Jun 24 2013

Review: Swix Sonic ski pole

Swix Sonic poles adjust with an over sized twist-lock.

Swix is joining the adjustable ski pole crowd with a new spin on the twist lock mechanism. Instead of twisting an internal bushing to expand and press against the inner walls of the upper shaft, they use a large diameter nut on the upper shaft to compress a plastic sleeve around the lower shaft.

Does it work? Absotively. Is it better than a cammed locking mechanism like BD’s Flick-Lock or the many variations like K2′s Lock-Jaw or Leki’s Speed Lock? No, it can’t be claimed as superior, but perhaps equal in terms of locking strength and ease of adjustment.

Though rare I have heard of Flick-Lock style clamps not holding as well as claimed. The early Lock-Jaws from K2 suffered from this a bit. In every instance where I have personally experienced failure a simple tightening of the screw on the clamp fixed the problem. Some people still prefer a twist-lock even though this style has a longer history of failure than cammed clamps. This Swix version of a twist-lock promises to restore some reliability to the tarnished image of twist-lock adjustable ski poles.

By itself that wouldn’t be a strong enough reason to consider these poles, but a few of the other features could be. While adjusting the length of a ski pole sounds marvelously practical, real world users know that adjustments tend to be rare. What tends to matter more are the comfort of the grip, the adjustability and comfort of the strap, the size of the basket, how easily the basket can be replaced, and the durability of the tip of the pole. In these areas Swix’ Sonic poles are definitely worth a closer look.

The grips are simple, comfortable, and practical.

The grip is comfortable, but doesn’t have much flare at the bottom to rest your hand on. Instead the Sonic relies on using the straps to hold your hand at the proper level when clasping the grip. That is one area the Sonic excels, with a simple webbing strap without any easy to crack plastic. It is easy to adjust the circumference of the strap thanks to a pair of metal loops that hold fast when taught, or loosen easily when pulled apart.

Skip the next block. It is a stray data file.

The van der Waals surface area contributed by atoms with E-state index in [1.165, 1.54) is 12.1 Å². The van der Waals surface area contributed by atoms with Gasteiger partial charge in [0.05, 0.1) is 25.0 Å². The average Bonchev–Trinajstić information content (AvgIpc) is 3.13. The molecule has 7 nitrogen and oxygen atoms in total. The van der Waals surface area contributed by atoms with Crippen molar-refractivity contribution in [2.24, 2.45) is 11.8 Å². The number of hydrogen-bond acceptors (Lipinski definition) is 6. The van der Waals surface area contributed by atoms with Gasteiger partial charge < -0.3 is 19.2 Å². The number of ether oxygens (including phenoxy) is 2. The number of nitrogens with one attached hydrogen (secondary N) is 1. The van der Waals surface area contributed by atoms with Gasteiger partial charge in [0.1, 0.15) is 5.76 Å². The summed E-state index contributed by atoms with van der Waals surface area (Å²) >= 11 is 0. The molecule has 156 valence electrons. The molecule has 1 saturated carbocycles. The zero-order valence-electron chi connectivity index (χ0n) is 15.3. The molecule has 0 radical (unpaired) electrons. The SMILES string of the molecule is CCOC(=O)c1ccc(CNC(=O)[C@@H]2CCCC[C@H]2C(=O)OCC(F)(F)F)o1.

The top of the grip is smooth for palming, but not as rounded as many competitors grips, especially Leki’s Aergon. Unlike most of its competitors though the Sonic uses a harder plastic that provides a reliable lip at the front for hooking things like heel wires, or the front throw of an NTN binding or Dynafit toe lock.

Easy to replace baskets

The stock basket is a wire loop with two strips of hypalon to hold it in place, but it is a tad small for powder conditions. Fortunately the basket can be easily replaced by unscrewing a plastic lock nut under the basket and swapping in either a smaller diameter basket for in-bounds hardpack, or a larger diameter powder basket. The hypalon strap and loop basket may not be optimal for powder, but for most conditions its Spartan material construction, combined with a carbon fiber lower and a short aluminum upper shaft, keeps the overall weight of these poles at a minimum. It isn’t like they’re hefty, but having a long carbon lower shaft really enhances the swing weight, perhaps the feature you will appreciate the most by noticing it the least.

Sonic R1 (100% Carbon Fiber Upper & Lower shafts)
MSRP: $ 249
Sizes/Weights: 105-130cm 414g/pr • 115-140cm 424g/pr • 125-150cm 454g/pr

Sonic R2 (Carbon upper/7000 series Aluminum lower shaft)
MSRP: $ 149
Sizes/Weights: 105-130cm 468g/pr • 115-140cm 490g/pr • 125-150cm 512g/pr

Sonic R3 (7000 series Aluminum Upper & Lower Shafts)
MSRP: $ 129
Sizes/Weights: 105-130cm 568g/pr • 115-140cm 590g/pr • 125-150cm 612g/pr

Sonic R3 (6000 series Aluminum Upper & Lower Shafts)
MSRP: $ 99
Sizes/Weights: 105-130cm 568g/pr• 115-140cm 590g/pr• 125-150cm 612g/pr

© 2013